Stanley’s early membership of the Freemasons and Rotary gave him the experience as an organiser that helped him when in 1981 he was elected as the Chairman of Australian Chinese Community Organisation (ACCA) and president of the Chungshan Society (1988-1992). He played a key role in raising funds to buy a terrace house in Albion Street, Surry Hills for the Society’s clubhouse. He also helped raise money to build the Chow Cho Poon Nursing Home in Earlwood and the Bernard Chan Nursing Home in Burwood for elderly Chinese people. To acknowledge his longstanding contributions, the Australian Nursing Home Foundation named a wellness centre in Ultimo the ‘Stanley Hunt Centre’.
The official opening of the Mashan Primary School (1983)
Stanley’s charity work extended to mainland China. In the early 1980s he funded the construction of a sixteen-classroom school building and a library in his father’s home village of Mashan, Doumen District in Zhuhai (previously a part of Zhongshan). Stanley and his father visited China in 1979 and realised the children at the village had no school to go to. Stanley decided to build a school—Mashan Primary School—which could house 800 students. It was completed in 1983 and he named a teaching building and a library building in honour of his father and mother, respectively. Later he contributed funds to build the teachers’ residence, playground, football fields, and the monumental school gate. He handed the school over to the government after supporting it for 30 years. In 2016, the government discussed with him their plan to demolish the teaching building and rebuild it with earthquake-proof materials. The new school will continue to use the old name and the library would remain. In addition to the school, Stanley also donated money to refurbish his clan’s ancestral hall in Mashan, now being used as a community centre for the elderly.
Stanley still donates to various activities in Mashan village (Stanley's name is on top row, first from left)
Stanley has received the Order of Australia Medal (OAM), the New South Wales Premier’s Community Award, and in China he has been made Honorary Citizen of Doumen District and the City of Zhuhai.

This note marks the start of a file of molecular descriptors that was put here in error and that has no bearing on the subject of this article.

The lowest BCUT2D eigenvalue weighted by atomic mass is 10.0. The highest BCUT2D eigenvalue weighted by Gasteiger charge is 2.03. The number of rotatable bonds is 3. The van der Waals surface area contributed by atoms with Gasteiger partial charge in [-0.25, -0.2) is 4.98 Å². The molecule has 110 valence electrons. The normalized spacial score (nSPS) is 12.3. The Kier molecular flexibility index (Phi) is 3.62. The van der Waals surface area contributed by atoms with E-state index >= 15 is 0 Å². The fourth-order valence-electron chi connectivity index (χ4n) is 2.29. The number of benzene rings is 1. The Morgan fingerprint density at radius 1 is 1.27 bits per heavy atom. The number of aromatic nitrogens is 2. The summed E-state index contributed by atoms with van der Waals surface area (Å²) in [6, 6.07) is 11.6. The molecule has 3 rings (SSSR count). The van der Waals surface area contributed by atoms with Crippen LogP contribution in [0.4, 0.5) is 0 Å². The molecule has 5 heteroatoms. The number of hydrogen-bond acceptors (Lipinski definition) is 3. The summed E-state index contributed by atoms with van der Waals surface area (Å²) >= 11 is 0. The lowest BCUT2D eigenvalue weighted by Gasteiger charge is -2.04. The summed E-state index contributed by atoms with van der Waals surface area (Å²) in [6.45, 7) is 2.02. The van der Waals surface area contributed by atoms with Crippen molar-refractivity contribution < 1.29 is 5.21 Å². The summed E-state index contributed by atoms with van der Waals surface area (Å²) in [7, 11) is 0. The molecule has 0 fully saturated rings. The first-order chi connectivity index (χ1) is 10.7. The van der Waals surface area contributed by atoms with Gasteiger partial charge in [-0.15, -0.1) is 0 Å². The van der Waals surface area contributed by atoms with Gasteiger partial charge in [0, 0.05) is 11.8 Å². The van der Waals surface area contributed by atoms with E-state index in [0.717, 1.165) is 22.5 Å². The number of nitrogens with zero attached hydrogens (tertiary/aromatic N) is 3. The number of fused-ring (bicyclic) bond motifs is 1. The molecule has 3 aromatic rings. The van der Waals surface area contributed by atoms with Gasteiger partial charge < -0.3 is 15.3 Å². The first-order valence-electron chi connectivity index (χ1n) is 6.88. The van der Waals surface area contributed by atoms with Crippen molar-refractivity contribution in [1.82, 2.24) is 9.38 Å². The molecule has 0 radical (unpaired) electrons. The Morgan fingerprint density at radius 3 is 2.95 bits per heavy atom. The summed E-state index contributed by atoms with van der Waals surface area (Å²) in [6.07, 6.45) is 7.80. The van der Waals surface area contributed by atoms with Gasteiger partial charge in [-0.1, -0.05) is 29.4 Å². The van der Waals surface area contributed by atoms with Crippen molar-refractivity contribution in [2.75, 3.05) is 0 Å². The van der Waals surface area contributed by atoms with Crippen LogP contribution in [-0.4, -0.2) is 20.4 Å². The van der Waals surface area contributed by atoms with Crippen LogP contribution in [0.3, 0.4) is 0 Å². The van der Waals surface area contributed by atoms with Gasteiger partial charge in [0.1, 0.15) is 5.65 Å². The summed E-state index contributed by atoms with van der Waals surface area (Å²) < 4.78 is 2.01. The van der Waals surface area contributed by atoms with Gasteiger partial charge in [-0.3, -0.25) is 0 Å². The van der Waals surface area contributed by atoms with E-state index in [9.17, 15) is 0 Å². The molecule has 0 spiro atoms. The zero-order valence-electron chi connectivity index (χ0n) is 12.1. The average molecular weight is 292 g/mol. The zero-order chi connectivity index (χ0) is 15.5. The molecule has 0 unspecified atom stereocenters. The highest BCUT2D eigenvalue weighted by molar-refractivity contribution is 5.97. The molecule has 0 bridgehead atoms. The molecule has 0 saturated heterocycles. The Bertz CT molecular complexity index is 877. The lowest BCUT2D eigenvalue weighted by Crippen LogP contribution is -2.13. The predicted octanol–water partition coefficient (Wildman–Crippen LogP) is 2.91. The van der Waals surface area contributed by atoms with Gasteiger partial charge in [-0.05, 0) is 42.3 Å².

By 2017, Stanley has been back to China about 40 times, beginning around 1978. On his first trip, Stanley, his wife and his father flew to Beijing and then took the train to Nanjing and Guangzhou, but they did not go to his father’s home village, Mashan. They went there on their second trip and Stanley met his father’s niece who had a difficult life. Stanley built her a house and began supporting her financially until she passed away.
Stanley, Valmai and his father travelled to China (1983)
Stanley had an ancestral house in Mashan, but his father had given it away. The occupant has moved out from the house in the 1980s, since then it was abandoned. The house consisted of one small square block of land occupied by a single-storey brick house which is now in ruins.
Stanley Hunt's ancestral home in Mashan was abandoned (2017)
Even in his nineties, Stanley went to China every year. Sometimes, he travelled with a family member or a group of friends. In 2018 he went with his grandson, around the time of the Ching Ming Festival, to pay homage to their ancestors’ graves. He moved his ancestors’ remains three times due to development projects until finding them a permanent home in a lawn cemetery.
He also returned, in the late 2000s, to Warialda with his sister, Dr Mabel Lee, and his younger brother and his wife. They found that their old shop had burned down, but a welcome morning tea was put on for them which 50 to 60 people attended. Stanley met some of his old school friends. 'We got a big write up in the paper,' he said.
The above account of Stanley's life and of his family history was based on an interview with Stanley conducted at his house in Cabarita, Sydney, in 2017, and the book 'From Shekki to Sydney: An autobiography by Stanley Hunt' (published by Wild Peony, 2009). Stanley passed away in July 2019 at the age of 93. He was remembered as a 'kind, generous man who lived a full life and inspired all who knew him' (The Australian Nursing Foundation, 2019).